From that point on, Brandon Workman worked a scoreless eighth inning to keep this thing tied at three runs a piece, and after his team jumped out to a 4-3 advantage in their half of the eighth, Steven Wright came in and picked up his first career save with a clean ninth.

On the other side of things, the Red Sox lineup was matched up against arguably the best pitcher in the National League in the Mets’ Jacob deGrom, who entered Sunday with a miniscule 1.71 ERA over 29 starts this season.

After failing to reach base once through the first two-plus innings of this one, it was Rafael Devers who got a huge bottom of the third started by ripping a one out single back up the middle to center field.

One Christian Vazquez single later that allowed Devers to advance all the way to third thanks to a little hit-and-run action, Mookie Betts drove in the first run of the afternoon with a 380 foot sacrifice fly to center field that plated Devers and made it a 1-0 game.

With one out and one runner on, the red-hot Brock Holt came to the plate, batting in the two-hole for a change, and came through with yet another game-changing hit, a two-run home run sent 402 feet to the Red Sox bullpen.

For Holt, just his fifth big fly of the season, and for deGrom, just the 10th homer he has given up all season.

A las, that was all the Red Sox could get off of New York’s ace, and it was not until the eighth when they would get on the scoreboard again.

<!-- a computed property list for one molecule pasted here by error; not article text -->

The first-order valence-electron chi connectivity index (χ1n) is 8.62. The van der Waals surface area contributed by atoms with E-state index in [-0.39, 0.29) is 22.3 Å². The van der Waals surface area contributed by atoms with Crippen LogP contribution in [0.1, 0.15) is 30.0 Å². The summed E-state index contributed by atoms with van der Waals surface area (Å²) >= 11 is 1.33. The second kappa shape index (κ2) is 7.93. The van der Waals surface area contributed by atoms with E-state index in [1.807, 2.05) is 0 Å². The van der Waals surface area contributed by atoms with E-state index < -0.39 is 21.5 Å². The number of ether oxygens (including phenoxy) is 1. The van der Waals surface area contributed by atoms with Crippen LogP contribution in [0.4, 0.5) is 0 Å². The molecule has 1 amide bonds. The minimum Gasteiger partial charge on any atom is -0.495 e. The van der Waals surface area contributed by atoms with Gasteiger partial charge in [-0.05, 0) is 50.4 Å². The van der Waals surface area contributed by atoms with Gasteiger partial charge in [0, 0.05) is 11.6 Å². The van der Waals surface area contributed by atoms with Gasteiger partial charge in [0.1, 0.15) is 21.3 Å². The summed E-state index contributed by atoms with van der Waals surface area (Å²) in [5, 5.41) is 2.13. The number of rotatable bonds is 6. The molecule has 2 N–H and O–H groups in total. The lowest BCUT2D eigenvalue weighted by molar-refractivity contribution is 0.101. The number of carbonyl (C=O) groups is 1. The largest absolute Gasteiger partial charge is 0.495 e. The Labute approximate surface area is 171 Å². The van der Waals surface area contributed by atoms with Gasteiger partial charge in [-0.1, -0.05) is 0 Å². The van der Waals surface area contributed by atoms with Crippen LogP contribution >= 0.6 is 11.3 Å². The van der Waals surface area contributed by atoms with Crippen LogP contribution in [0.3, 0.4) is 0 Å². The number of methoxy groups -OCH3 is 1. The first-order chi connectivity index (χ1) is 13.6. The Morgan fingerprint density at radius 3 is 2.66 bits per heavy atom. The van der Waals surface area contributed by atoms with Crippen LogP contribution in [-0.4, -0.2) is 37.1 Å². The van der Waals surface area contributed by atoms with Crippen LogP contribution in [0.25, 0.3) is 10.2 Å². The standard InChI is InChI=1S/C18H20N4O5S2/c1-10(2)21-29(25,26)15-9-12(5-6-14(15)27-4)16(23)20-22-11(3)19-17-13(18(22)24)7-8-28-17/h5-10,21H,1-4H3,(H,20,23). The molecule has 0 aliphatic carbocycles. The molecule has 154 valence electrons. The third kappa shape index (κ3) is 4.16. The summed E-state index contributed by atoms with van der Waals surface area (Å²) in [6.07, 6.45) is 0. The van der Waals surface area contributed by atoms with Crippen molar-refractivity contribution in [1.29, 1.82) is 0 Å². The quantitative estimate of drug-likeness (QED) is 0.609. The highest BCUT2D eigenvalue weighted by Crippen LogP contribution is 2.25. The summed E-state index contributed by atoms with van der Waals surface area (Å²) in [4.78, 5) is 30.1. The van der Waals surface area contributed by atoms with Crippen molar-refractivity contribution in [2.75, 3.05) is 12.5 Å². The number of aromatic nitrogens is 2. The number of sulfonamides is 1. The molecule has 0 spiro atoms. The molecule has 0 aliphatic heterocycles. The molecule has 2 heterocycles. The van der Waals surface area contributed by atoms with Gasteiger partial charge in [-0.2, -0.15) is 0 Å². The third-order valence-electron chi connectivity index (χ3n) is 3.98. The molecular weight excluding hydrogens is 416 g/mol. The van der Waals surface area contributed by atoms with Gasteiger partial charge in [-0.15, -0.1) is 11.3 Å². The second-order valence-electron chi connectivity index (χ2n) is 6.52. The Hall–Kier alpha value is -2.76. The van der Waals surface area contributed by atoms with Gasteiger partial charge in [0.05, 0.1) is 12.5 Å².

Tied at 3-3 now, Andrew Benintendi came to the plate with one out, Tzu-Wei Lin at third following a leadoff double, and Seth Lugo on the hill for the Mets.

On the second pitch he saw from Lugo, Benintendi al but sealed the deal in this one with an RBI sac fly to center that was more than good enough to plate Lin from third for what would end up being the game-winning run.

Some notes from this 4-3 win: 

Injury-related: Mookie Betts had to leave this game in the sixth inning with left side soreness after making an awkward throw home in right field, but he should be good to DH in New York on Tuesday, per Alex Cora.

Through 150 games, the Red Sox have a winning percentage of .687.

Brock Holt is hitting .400 with two home runs and seven RBI in his last five games.

Chris Sale has not surrendered an earned run in his last 25 innings pitched, which dates back to July 11th.

The magic number for the Red Sox to clinch their third consecutive American League East title now stands at two games, meaning they could be crowned division champs at Yankee Stadium for the second time in the last three seasons.

All that is needed for that to happen is one win in the team’s next three games against the Yankees, which will take place after an off day on Monday.

Starting pitching matchups for that upcoming series go as follows:

9/18: RHP Nathan Eovaldi (5-7 4.22 ERA) vs. LHP JA Happ (16-6 3.75 ERA)

9/19: LHP David Price (15-6 3.42 ERA) vs. RHP Luis Severino (17-8 3.46 ERA)

9/20: LHP Eduardo Rodriguez (13-4 3.53 ERA) vs. RHP Masahiro Tanaka (12-5 3.47 ERA)

The Yankees have lost six of their last ten games.

First pitch of the series opener in the Bronx is scheduled for 1:05 PM ET Tuesday, weather permitting.

 

RECAP: Ian Kinsler Drives in Three Runs as #RedSox Open up Series Against Braves with an 8-2 Win.